When someone you love is hurting, it’s natural to be concerned. But it can be difficult to know when – and how – to help.
Dominique Dietz, director of Behavioral Health for OSF HealthCare, says that it’s not as simple as a specific symptom or behavior being an automatic sign of mental or emotional distress. Instead, look for changes in behavior.
“You want to be able to know their baseline and see if that has changed,” she said. “You can ask yourself, is this person behaving differently than what I would expect normally?”
Dominique explained that most red-flag behaviors will fall into one of three categories.
- Physical functioning. Are they sleeping too much or not enough? Have their eating patterns changed? Have their energy patterns changed, such as a person who typically is energetic acting lethargic or someone who exercises regularly seeming fatigued?
- Emotional functioning. Is the person acting more irritable? Do they appear to be more easily frustrated? Are they crying more often?
- Cognitive functioning. Are there changes in the way a person is interpreting or internalizing events? Are they having illogical responses to things that they would normally handle logically?
Sometimes, the signs of a mental or emotional struggle can be subtle. Other times, they might be drastic. Behaviors that should warrant an immediate response include:
- Increased substance use (drugs or alcohol)
- Not getting out of bed for days at a time
- Suicidal thoughts or thoughts of hurting someone else
We all struggle. When should I be concerned?
We all experience stress, sadness and many different emotions, and we express them in different ways.
What might be a healthy form of expression for one person could be a warning sign for someone else.
Consider, for example, a person who makes a drastic change to their appearance.
One person might dye their hair green for fun. They continue to function in their day-to-day life in essentially the same way, just with a different hair color.
But someone who drastically changed their appearance and also stopped showing up for work or school, or was acting erratically, could be experiencing some mental or emotional distress.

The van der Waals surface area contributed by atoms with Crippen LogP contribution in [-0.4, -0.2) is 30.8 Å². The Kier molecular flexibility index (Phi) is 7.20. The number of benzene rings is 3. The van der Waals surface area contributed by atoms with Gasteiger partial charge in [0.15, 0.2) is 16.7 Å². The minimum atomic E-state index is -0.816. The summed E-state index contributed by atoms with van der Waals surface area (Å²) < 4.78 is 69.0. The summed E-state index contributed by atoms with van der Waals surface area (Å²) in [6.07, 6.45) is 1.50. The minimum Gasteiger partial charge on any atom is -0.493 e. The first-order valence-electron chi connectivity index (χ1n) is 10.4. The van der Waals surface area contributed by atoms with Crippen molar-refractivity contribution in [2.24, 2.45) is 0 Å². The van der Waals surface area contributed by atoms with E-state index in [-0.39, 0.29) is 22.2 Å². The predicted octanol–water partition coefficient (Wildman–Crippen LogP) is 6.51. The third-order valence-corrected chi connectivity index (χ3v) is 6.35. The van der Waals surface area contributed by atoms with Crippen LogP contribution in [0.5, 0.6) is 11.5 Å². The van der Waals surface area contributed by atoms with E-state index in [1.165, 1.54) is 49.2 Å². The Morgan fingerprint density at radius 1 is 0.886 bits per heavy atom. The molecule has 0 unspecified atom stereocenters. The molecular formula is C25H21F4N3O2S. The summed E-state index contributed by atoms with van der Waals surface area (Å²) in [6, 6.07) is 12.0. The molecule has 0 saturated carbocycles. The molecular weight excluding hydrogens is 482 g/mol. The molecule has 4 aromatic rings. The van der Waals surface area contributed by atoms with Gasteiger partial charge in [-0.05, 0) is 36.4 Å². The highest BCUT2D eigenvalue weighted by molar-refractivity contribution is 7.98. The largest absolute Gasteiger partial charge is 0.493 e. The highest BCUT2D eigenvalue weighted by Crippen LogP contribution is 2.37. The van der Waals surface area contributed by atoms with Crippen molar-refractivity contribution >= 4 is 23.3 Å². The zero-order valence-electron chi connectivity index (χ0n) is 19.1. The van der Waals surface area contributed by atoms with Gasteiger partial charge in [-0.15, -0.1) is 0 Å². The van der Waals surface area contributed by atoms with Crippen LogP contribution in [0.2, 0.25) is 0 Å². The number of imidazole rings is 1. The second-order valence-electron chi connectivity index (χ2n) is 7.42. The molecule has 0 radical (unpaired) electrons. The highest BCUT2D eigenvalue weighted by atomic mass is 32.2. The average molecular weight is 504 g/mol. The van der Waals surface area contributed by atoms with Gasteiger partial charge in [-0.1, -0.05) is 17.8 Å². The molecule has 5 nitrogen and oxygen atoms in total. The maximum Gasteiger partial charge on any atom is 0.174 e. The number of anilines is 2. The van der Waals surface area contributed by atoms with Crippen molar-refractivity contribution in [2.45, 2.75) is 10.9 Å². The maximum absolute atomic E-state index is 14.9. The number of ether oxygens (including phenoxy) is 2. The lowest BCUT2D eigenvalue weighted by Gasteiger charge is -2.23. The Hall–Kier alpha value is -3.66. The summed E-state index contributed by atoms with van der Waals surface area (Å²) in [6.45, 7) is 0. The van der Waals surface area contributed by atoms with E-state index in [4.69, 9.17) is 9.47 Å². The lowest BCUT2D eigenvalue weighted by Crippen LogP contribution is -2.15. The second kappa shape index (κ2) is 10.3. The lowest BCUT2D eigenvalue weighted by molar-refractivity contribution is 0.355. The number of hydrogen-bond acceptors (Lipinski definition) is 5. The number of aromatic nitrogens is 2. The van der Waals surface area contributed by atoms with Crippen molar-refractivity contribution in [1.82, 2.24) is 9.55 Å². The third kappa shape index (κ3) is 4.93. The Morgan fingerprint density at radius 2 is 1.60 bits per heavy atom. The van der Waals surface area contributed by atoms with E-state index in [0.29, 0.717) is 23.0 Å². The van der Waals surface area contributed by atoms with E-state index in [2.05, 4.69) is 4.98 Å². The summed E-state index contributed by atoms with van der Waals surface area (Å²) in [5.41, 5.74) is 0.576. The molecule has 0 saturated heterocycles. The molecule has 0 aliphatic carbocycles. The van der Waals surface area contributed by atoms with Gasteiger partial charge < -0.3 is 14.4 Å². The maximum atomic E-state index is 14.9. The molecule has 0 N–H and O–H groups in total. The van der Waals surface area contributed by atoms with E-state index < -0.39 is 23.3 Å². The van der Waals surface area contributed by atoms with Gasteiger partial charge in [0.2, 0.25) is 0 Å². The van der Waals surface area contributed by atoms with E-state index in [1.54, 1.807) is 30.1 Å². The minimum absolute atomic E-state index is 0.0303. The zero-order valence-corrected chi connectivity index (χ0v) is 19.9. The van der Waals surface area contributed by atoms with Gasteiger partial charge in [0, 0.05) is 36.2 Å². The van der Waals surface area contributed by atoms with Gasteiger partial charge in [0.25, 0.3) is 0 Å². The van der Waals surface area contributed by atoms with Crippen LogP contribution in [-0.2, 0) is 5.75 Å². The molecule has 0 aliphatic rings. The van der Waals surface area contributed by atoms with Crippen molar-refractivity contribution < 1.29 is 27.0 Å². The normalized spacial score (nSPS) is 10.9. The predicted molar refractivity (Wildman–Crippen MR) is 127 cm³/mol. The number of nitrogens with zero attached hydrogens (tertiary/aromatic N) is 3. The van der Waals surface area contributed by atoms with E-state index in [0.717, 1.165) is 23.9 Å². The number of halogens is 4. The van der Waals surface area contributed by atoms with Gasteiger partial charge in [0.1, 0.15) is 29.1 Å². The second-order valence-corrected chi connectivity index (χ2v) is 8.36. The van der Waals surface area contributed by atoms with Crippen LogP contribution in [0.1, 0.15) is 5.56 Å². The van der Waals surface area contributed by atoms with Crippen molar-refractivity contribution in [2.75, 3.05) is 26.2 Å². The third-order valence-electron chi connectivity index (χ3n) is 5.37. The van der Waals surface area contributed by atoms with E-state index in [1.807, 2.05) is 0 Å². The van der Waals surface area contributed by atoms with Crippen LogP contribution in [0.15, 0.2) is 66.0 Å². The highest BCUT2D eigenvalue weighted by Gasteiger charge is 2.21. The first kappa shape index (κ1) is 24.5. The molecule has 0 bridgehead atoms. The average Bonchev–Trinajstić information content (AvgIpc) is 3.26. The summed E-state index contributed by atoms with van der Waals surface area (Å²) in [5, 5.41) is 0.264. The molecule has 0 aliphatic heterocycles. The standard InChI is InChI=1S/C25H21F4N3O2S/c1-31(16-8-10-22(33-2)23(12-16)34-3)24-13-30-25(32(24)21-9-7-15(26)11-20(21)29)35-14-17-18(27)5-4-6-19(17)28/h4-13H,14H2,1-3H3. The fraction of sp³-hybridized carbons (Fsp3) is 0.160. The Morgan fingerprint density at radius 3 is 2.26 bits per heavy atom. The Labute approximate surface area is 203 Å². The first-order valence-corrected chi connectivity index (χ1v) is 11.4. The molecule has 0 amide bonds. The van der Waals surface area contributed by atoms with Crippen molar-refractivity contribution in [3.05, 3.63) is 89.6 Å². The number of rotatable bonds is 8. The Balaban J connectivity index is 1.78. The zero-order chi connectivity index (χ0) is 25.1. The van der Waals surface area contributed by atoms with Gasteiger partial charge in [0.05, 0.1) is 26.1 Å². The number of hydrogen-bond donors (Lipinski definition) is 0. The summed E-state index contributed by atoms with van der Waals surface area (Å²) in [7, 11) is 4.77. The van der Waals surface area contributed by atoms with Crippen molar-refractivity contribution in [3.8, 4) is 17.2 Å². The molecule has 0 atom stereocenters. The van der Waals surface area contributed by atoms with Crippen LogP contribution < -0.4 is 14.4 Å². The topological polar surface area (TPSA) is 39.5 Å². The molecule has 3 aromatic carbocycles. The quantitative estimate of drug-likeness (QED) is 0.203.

“In order to be concerned about a person’s behavior, it would need to be larger pattern of behavior that involved other red flags,” Dominique said.
Look for patterns or escalating behaviors.
Approaching the conversation
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When you recognize someone might be struggling, the next step is to offer them help. Broaching the subject can be scary, but being honest and compassionate will help you get started.
“Most times, individuals are nervous or even scared to bring up these things with their loved ones. The best way to go about these situations is being direct. Ask your loved one, ‘Do you need help? And If so, let me help you, get the help you need,’” Dominique said. “ It may be hard to be direct but it is worth it.”
“Be present, listen, and be available for them. Work together to get the right resources,” she said.
Giving someone the space to open up and share their experiences is an important part of recovery. Because of the stigma of mental health disorders, people sometimes feel ashamed or reluctant to admit they might be struggling.
Try to avoid phrases like “You’re fine,” “You’re going to be OK,” or “Can’t you just …”
“What they need from you is to know you are there for them, listening and want to help,” Dominique said.
Many different resources and types of mental health care are available, and it can become overwhelming to find the right one.
“OSF offers a program that helps people access resources that they need. This program offers a single point of contact for them,” Dominique said.
That point of contact is a behavioral health navigator, a person who is trained to help you decide what type of care will be most helpful for you and connect you with resources in your community. To get started, call (309) 308-8150.
SilverCloud is also available for adults to manage the feelings and causes of depression, anxiety or stress through an online platform.
All of these services are free for anyone to access.
“It is important that we are present, listen and support one another,” Dominique said.
Last Updated: August 2, 2022